The Solo Personal Injury Lawyer

These attorneys are often called “solo” attorneys if they don’t have a partner or any associate attorneys. They could also just be a small boutique firm with only a couple lawyers. These firms take a limited number of cases because they cannot handle high volumes. They often are selective in the types of cases they take because they don’t have the machine set up to crank out a bunch of small dollar cases. On the other hand, if they get a huge case in, they will often team up with a firm in the “Expert” category, because those firms have the resources to invest in a larger case (which often require several expert witnesses, depositions, etc.).

The Solo Personal Injury Lawyer will often give great service because they know every single one of their clients. The solo attorney usually “does it all” as far as marketing, sales, networking, legal work, etc. They are intimately involved in every step of your case. They cannot compete with the advertising budgets of the big firms, so they rely on their former clients to refer them business. Therefore, they strive to take care of their clients and get them the best results with the best service. The future of their business depends on it.

What to look for in an accident and injury lawyer:

When searching for an attorney (any type of attorney), you should try to find one that has the following traits. Although that is easier said than done, you can evaluate attorneys based on their reputation, online reviews, and what they say during any consultations you may have with them.

1. Trust.

You should be able to trust your attorney from day one. If you don’t believe what they say, how can you believe them to give you the right advice when you have a settlement offer on the table?

2. Honesty.

Are there any honest attorneys out there? There are more than you may think. The few that are not honest make the news and you hear about them all the time. You’ve probably heard the lawyer jokes and stories about scam artists. Some lawyers, however, are good people who are just trying to make an honest living doing something they love. And then there are number of lawyers who live in the gray area in between honesty and dishonesty. You can often tell who they are by listening to the answers they give to your questions. Do they answer your question directly or do they answer a different question the way politicians do?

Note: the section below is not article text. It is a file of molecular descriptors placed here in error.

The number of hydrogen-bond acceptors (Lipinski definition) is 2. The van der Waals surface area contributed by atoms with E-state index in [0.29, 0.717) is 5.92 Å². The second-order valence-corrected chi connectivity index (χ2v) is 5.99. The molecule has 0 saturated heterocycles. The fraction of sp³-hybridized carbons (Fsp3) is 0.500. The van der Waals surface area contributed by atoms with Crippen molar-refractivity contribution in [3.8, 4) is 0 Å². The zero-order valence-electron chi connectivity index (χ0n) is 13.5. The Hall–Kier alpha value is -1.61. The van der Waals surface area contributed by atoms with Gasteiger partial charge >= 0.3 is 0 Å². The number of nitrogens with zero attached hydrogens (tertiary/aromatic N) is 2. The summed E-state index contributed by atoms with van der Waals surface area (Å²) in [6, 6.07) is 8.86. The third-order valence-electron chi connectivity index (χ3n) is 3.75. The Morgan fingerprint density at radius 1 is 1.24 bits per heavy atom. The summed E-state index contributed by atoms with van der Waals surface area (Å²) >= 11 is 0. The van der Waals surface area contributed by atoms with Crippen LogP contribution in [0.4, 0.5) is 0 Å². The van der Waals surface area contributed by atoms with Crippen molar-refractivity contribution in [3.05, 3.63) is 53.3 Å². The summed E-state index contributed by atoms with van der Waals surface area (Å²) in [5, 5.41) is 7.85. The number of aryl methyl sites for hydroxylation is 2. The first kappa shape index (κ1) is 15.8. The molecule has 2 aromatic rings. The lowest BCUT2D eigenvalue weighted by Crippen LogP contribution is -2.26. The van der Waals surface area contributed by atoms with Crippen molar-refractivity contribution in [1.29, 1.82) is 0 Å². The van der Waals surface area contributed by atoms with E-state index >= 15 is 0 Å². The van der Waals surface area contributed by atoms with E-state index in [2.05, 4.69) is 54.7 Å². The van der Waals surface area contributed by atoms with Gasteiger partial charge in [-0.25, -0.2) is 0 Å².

3. Competence.

The State Bar of Georgia has a rule that attorneys must provide competent representation to their client. This means that a lawyer shall not handle a matter which the lawyer knows or should know to be beyond the lawyer’s level of competence without associating another lawyer who the original lawyer reasonably believes to be competent to handle the matter in question. Competence is often highly connected to experience, so ask every attorney you meet with to describe their level of experience with cases like yours, whether it be a car accident, dog bite, slip and fall, or other injury case.

4. Relationship.

In addition to the above, it’s usually important that you get along well with your attorney (and his or her staff). Do they make you feel comfortable? Does the attorney speak to you like a normal human being or talk over you the way lawyers tend to do? If you don’t have a good working relationship with your attorney, you may not be happy with the results even if you get a very favorable settlement.

5. Reputation.

A lawyer’s reputation will usually disclose whether they excel in the above-listed areas. Ask around to see if anyone you know has an experience with the lawyer or their firm. Check their online reviews (and read with scrutiny to see if they’re real). It may be concerning if the attorney has little to no online presence in this day and age. Don’t just hire someone who talks a good game. See what others are saying about them as well.

How often will your lawyer communicate with you?

Communication could have gone in the previous category of important traits but it is so important that I think it deserves more attention.

The majority of bar complaints against attorneys are caused by poor (or no) communication. If you can’t get a hold of your lawyer, or if they don’t return your calls, emails, or text messages promptly, then you may feel like you’re not getting the attention you deserve. And that’s a problem. The insurance company is really the opposing party in a personal injury case, and you should expect that type of dismissive behavior from them. Your attorney, however, is supposed to be your number one advocate. They should respond and answer and questions or concerns you have in a timely manner. That’s not to say that your attorney needs to be at your every “beck and call.” Your attorney is not your butler, or even your employee. With that said, he or she is also not above you just because they went to law school and passed the bar.